U.S. Government Officials Scramble
Just nine days after Staff Sgt. Robert Bale’s shooting in Afghanistan, a Top-Level Pentagon Health Official orders a widespread, emergency review of the military’s use of a notorious anti-malaria drug called mefloquine.
Mefloquine, also known as Lariam, has severe psychiatric side effects. Side effects of the drug include psychotic behavior, paranoia and hallucinations. The drug has been implicated in numerous suicides and homicides, including deaths in the U.S. military. For years the military has used the weekly pill to help prevent malaria among deployed troops.
The U.S. Army nearly stopped the use of mefloquine entirely in 2009 because of the dangers, now only using it in limited circumstances, including sometimes in Afghanistan. In 2009 the Army said soldiers who have suffered a traumatic brain injury should not be given the drug.
Staff Sgt. Robert Bales, accused of murdering 17 of men, women and children suffered a traumatic brain injury in Iraq in 2010 during his third combat tour. According to statistics, repeated combat tours severely increases the risk of post-traumatic stress disorder.
Staff Sgt. Bales’ wife, Karilyn Bales, broke her silence in an interview Sunday with NBC. “It is unbelievable to me. I have no idea what happened, but he would not — he loves children. He would not do that,” she said.
On March 20, Assistant Secretary of Defense for Health Affairs Jonathan Woodson ordered a new & urgent review to make sure that troops were not getting the drug inappropriately. The task order from Woodson, orders an immediate “review of mefloquine prescribing practices” to be completed by the following Monday, six days after the order was issued.
“Some deployed service members may be prescribed mefloquine for malaria prophylaxis without appropriate documentation in their medical records and without proper screening for contraindications,” the order says. It notes that this review must include troops at “deployed locations.”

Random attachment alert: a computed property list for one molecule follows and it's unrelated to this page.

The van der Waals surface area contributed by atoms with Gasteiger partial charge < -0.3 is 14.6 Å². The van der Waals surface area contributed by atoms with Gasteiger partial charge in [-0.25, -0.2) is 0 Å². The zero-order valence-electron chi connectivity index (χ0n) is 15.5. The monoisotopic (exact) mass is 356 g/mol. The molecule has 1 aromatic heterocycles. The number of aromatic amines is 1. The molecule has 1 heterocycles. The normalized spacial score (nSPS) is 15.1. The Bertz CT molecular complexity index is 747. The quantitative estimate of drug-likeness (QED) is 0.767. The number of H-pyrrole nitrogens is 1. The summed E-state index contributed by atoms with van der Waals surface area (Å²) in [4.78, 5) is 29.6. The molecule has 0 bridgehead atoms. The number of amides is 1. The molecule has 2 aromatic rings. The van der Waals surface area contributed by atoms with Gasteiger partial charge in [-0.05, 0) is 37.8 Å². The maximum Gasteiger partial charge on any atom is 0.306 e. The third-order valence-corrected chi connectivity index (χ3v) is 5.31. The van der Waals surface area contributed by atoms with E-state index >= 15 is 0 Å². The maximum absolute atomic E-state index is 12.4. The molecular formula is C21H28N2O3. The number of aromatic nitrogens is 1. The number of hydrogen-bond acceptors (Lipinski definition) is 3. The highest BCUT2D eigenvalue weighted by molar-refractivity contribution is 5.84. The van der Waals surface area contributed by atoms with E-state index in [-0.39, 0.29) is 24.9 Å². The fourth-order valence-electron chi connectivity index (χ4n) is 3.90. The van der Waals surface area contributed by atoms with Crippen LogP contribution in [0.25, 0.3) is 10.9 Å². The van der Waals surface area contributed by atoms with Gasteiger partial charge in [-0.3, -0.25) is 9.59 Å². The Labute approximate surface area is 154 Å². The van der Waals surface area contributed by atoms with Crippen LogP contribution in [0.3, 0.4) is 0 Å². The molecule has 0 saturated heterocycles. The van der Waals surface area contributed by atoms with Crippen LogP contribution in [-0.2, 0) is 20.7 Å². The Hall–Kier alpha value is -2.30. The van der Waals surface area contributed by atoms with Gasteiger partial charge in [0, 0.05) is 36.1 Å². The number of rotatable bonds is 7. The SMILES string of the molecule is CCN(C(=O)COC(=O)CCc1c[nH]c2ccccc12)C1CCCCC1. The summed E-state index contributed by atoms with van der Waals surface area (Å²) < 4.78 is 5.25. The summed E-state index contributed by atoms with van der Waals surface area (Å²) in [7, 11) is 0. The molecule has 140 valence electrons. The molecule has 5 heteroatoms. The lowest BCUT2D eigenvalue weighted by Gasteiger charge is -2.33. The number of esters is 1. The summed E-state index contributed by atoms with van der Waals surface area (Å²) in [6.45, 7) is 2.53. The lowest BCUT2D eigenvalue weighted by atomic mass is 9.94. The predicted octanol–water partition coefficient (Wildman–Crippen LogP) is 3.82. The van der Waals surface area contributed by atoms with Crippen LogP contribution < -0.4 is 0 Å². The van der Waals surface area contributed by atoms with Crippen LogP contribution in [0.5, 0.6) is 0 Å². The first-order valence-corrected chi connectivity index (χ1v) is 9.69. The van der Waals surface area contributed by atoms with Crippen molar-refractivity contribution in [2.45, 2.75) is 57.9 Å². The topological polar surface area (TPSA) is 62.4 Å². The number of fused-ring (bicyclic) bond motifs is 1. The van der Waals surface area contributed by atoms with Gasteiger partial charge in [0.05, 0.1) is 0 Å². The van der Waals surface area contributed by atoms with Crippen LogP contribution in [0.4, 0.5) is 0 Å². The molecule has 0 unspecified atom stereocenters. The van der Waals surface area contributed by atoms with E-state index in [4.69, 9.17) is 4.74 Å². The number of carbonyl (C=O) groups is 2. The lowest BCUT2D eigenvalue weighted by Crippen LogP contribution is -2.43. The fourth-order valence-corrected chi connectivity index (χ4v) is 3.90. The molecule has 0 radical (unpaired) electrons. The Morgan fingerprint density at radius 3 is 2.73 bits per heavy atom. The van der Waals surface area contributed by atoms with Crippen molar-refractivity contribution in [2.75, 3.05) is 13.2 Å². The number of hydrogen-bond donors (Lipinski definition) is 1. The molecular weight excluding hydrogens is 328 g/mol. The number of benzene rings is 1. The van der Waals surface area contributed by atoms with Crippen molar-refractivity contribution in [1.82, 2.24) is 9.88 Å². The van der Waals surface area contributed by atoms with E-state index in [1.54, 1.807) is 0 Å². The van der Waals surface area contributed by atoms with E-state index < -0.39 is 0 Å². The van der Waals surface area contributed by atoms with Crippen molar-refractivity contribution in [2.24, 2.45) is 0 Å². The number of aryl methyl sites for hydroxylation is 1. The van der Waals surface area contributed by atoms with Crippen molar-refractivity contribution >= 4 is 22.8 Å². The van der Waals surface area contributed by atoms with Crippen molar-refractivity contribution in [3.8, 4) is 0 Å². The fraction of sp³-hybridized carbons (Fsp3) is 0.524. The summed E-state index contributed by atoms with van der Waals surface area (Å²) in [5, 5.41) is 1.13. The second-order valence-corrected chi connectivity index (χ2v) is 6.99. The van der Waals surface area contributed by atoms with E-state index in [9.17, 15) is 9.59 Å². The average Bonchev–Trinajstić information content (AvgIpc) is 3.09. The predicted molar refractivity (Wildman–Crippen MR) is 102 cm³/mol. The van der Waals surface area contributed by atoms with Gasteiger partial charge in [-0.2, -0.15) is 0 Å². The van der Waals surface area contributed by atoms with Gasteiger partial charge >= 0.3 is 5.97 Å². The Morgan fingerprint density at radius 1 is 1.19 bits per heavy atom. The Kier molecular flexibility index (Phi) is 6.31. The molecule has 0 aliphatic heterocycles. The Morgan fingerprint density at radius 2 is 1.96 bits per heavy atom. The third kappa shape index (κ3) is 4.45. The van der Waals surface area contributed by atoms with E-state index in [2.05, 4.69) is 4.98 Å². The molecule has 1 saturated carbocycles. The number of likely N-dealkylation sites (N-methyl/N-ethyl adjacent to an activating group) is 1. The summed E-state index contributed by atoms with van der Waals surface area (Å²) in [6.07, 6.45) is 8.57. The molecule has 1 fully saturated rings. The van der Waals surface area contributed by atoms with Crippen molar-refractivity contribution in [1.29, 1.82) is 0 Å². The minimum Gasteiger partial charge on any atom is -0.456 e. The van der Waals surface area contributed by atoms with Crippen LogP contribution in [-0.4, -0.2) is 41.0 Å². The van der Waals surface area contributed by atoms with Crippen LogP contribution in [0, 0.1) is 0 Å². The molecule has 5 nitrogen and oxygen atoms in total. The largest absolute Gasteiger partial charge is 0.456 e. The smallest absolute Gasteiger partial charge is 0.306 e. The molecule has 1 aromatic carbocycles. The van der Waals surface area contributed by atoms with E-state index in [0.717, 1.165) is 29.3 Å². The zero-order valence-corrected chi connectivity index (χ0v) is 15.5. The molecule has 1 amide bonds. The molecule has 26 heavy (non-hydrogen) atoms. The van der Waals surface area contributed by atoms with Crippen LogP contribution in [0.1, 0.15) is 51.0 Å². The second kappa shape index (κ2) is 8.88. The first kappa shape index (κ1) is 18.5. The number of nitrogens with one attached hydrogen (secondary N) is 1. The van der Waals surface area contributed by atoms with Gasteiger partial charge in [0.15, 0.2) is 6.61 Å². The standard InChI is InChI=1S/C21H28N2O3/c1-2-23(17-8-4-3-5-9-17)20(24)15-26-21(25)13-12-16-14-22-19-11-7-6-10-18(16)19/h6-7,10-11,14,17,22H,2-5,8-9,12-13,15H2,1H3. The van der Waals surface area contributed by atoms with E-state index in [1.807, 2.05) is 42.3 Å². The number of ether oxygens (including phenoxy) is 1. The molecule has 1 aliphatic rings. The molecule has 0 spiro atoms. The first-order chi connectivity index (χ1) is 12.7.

The sudden violence and apparent cognitive problems related to the crime Bales is accused of mirrors other gruesome cases.
A former Army psychiatrist who was the top advocate for mental health at the Office of the Army Surgeon General recently voiced concern about Bales’ possible mefloquine exposure. “One obvious question to consider is whether he was on mefloquine (Lariam), an anti-malarial medication.” This drug is still used in Afghanistan.
“This medication has been increasingly associated with neuropsychiatric side effects, including depression, psychosis, and suicidal ideation.”
In 2004 in the United Press International stated that use of the drug by six elite Army Special Forces soldiers who took mefloquine then committed suicide. (Suicide is relatively infrequent among Special Forces soldiers).
“You’re ready to take that plunge into hurting someone or hurting and killing yourself, and it comes on unbelievably quickly,” said one Special Forces soldier diagnosed with permanent brain damage from Lariam. “It’s just a sudden thought; it’s the right thing to do. You’ll get a mental picture, and it’s in full color.”
UPI report showed how mefloquine use was a factor in half of the suicides among troops in Iraq in 2003 -– and how suicides dropped by 50 percent after the Army stopped handing out the drug.
In a case that mirrors the Bales’ case, that year the Army dropped charges against Staff Sgt. Georg-Andreas Pogany. Pogany had been the first soldier since Vietnam charged with cowardice. Like Bales, Pogany faced a possible death sentence. The Army dropped the charges after doctors determined that Pogany suffered from Lariam toxicity, which affected his behavior in Iraq.
In 2002, three elite soldiers, who took mefloquine in Afghanistan, returned to murder their wives and then commit suicide. These soldiers were described by friends, family and neighbors after taking the drug as incoherent, strange and angry.
What Does This Mean For Staff Sgt. Robert Bales
Does this mean, Bales’ charges will be dropped like that of Pogany’s? Does Bales’ suffer from a Lariam toxicity? Something affected his behavior that very day. He was pushed to a limit of no return. Was it the Four tours he served or was it the Lariam?
I certainly hope the truth comes out and this soldier gets the help he needs. Giving him the death penalty will not solve the problem. This is not the first case of homicide or suicide among our soldiers. What you read above is evidence that this is a reoccurring problem and this problem needs to be fixed.
I’m John R. Salkowski, Founder of AchieveSuccessAcademy.com, Retired Police Officer, Survivor of PTSD (Post Traumatic Stress Disorder) stemming from a shoot and kill Robbery incident, Author, Speaker on Leadership, Success and Overcoming Adversity.